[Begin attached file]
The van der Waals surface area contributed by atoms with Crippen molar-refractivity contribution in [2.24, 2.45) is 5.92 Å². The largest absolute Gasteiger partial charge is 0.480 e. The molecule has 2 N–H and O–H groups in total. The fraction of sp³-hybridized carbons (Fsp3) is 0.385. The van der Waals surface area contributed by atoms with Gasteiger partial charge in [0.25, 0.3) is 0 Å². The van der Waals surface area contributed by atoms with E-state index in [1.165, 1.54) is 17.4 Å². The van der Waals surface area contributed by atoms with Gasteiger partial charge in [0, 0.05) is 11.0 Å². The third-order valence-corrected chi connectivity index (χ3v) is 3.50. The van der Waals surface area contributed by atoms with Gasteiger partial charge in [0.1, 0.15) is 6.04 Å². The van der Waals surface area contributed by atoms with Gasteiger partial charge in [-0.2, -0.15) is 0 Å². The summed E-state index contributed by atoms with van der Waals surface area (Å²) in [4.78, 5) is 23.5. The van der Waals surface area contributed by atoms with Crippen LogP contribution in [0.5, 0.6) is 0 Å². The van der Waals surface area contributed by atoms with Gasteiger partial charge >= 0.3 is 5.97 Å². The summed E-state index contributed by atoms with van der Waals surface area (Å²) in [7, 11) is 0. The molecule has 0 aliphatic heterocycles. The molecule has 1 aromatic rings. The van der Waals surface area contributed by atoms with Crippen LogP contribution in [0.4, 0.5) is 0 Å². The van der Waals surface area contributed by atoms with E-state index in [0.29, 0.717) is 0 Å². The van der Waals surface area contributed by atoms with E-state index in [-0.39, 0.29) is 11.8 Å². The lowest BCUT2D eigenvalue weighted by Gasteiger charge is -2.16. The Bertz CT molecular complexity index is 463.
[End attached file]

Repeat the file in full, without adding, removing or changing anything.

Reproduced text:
The van der Waals surface area contributed by atoms with Crippen molar-refractivity contribution in [2.24, 2.45) is 5.92 Å². The largest absolute Gasteiger partial charge is 0.480 e. The molecule has 2 N–H and O–H groups in total. The fraction of sp³-hybridized carbons (Fsp3) is 0.385. The van der Waals surface area contributed by atoms with Gasteiger partial charge in [0.25, 0.3) is 0 Å². The van der Waals surface area contributed by atoms with E-state index in [1.165, 1.54) is 17.4 Å². The van der Waals surface area contributed by atoms with Gasteiger partial charge in [0, 0.05) is 11.0 Å². The third-order valence-corrected chi connectivity index (χ3v) is 3.50. The van der Waals surface area contributed by atoms with Gasteiger partial charge in [0.1, 0.15) is 6.04 Å². The van der Waals surface area contributed by atoms with Gasteiger partial charge in [-0.2, -0.15) is 0 Å². The summed E-state index contributed by atoms with van der Waals surface area (Å²) in [4.78, 5) is 23.5. The van der Waals surface area contributed by atoms with Crippen LogP contribution in [0.5, 0.6) is 0 Å². The van der Waals surface area contributed by atoms with Gasteiger partial charge >= 0.3 is 5.97 Å². The summed E-state index contributed by atoms with van der Waals surface area (Å²) in [7, 11) is 0. The molecule has 0 aliphatic heterocycles. The molecule has 1 aromatic rings. The van der Waals surface area contributed by atoms with Crippen LogP contribution in [0.4, 0.5) is 0 Å². The van der Waals surface area contributed by atoms with E-state index in [0.29, 0.717) is 0 Å². The van der Waals surface area contributed by atoms with E-state index in [-0.39, 0.29) is 11.8 Å². The lowest BCUT2D eigenvalue weighted by Gasteiger charge is -2.16. The Bertz CT molecular complexity index is 463.